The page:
Honouring the Dead
Watching a recent ABC news report on Hiroshima Day ceremonies, I'm mildly irritated at the way that such an occasion can be co-opted. I guess it depends on what lessons you learn from the Hiroshima bombings.
Some say that Hiroshima should remind us all that civilian casualties are unacceptable in any conflict. And the relevance to the situation in Lebanon is all too apparent.
Others say that Hiroshima should first and foremost be a warning against the dangers of nuclear weapons. The relevance to nuclear energy proposals is less apparent.
Another group says that Hiroshima should inspire us to "Smash Imperialism", as phrased on a banner clearly visible in the ABC news story. Which is kind of an odd sentiment, because dropping the bomb on Hiroshima was smashing imperialism, and I'm not sure we should be celebrating it.
Anyway, Hiroshima obviously serves as a clear and present warning against the dangers of nuclear weapons and the brutality of civilian casualties. But I don't think this should be the main lesson we Australians should be learning.
It is vitally important for us to remember that we were complicit in Hiroshima. The blood of all those civilians is on our hands.
It's all very well to wash our hands of this blood and say that the bombs were necessary to end the war. I'm not saying that the bombs weren't necessary, or that it wasn't the right decision to drop them given the facts at hand. Historians can better judge this than I can.
But surely we need to face up to what we did? We call ourselves a civilised society. If that means anything, surely it means that we take responsibility for our actions. If we do bad, even in the pursuit of long-term good, we need to face up to it.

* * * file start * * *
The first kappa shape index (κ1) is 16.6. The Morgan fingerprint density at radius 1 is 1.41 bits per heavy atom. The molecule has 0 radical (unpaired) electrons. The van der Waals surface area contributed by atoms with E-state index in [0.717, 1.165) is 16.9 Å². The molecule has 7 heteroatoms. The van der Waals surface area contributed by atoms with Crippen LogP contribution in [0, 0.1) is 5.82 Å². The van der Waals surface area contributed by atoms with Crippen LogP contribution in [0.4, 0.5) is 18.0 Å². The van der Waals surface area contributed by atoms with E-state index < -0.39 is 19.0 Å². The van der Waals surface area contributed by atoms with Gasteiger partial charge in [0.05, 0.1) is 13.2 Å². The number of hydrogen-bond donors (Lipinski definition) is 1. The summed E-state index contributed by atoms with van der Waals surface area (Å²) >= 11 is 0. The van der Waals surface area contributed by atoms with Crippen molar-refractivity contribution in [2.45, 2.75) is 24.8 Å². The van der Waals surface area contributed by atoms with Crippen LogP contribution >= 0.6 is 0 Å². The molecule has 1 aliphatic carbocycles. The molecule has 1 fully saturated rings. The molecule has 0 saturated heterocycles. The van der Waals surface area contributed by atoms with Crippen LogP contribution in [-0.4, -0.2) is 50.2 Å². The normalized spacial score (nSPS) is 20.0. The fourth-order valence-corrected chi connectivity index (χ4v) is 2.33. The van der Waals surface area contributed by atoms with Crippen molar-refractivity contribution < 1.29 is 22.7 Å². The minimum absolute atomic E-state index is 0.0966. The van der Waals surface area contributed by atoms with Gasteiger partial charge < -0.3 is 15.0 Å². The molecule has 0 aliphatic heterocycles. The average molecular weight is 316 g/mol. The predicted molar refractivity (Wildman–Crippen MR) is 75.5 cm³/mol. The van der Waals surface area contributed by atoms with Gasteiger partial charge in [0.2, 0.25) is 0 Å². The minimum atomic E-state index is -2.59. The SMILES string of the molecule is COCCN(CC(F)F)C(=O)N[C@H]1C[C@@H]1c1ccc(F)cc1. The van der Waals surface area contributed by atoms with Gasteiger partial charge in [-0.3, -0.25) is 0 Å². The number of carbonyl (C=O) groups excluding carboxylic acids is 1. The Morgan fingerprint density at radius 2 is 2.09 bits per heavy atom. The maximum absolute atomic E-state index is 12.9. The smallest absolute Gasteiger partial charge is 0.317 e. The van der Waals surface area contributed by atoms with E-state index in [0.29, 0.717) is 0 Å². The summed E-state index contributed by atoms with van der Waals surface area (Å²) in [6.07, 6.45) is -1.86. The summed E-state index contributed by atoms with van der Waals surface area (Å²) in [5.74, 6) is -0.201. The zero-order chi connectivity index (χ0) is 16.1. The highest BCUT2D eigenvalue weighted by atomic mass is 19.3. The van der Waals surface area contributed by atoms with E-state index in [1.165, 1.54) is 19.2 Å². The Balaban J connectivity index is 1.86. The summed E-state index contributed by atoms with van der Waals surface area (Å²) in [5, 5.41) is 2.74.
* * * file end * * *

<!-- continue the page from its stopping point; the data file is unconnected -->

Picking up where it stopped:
We need to honor the dead of Hiroshima and Nagasaki. We need to apologise, even if America won't.
Australians cannot defer total responsibility across the Pacific. Whilst it was obviously America that ultimately made the decision to bomb, we undoubtedly share at least some of the responsibility of this decision. Japan was our enemy. We were fighting them in alliance with the Americans. Would Menzies have authorised the bomb, had he been asked? I'd bet he would have.
The Japanese atrocities in WW2 are often mentioned in the Australian media. Typically each story will mention the horrendous hardship endured by Australian POWs, and the issue of Japanese apology is often mentioned. That there is a long list of apologetic statements from various Japanese government figures seems only to detract from the story of a reticent, possibly defiant, Japan.
But how can Australia expect an apology from Japan unless we apologise for crimes of our own?
The real lesson of Hiroshima day is for Australians to wake up a finally face up to what we did. Maybe then we can face up to what we continue to do, 60 years later.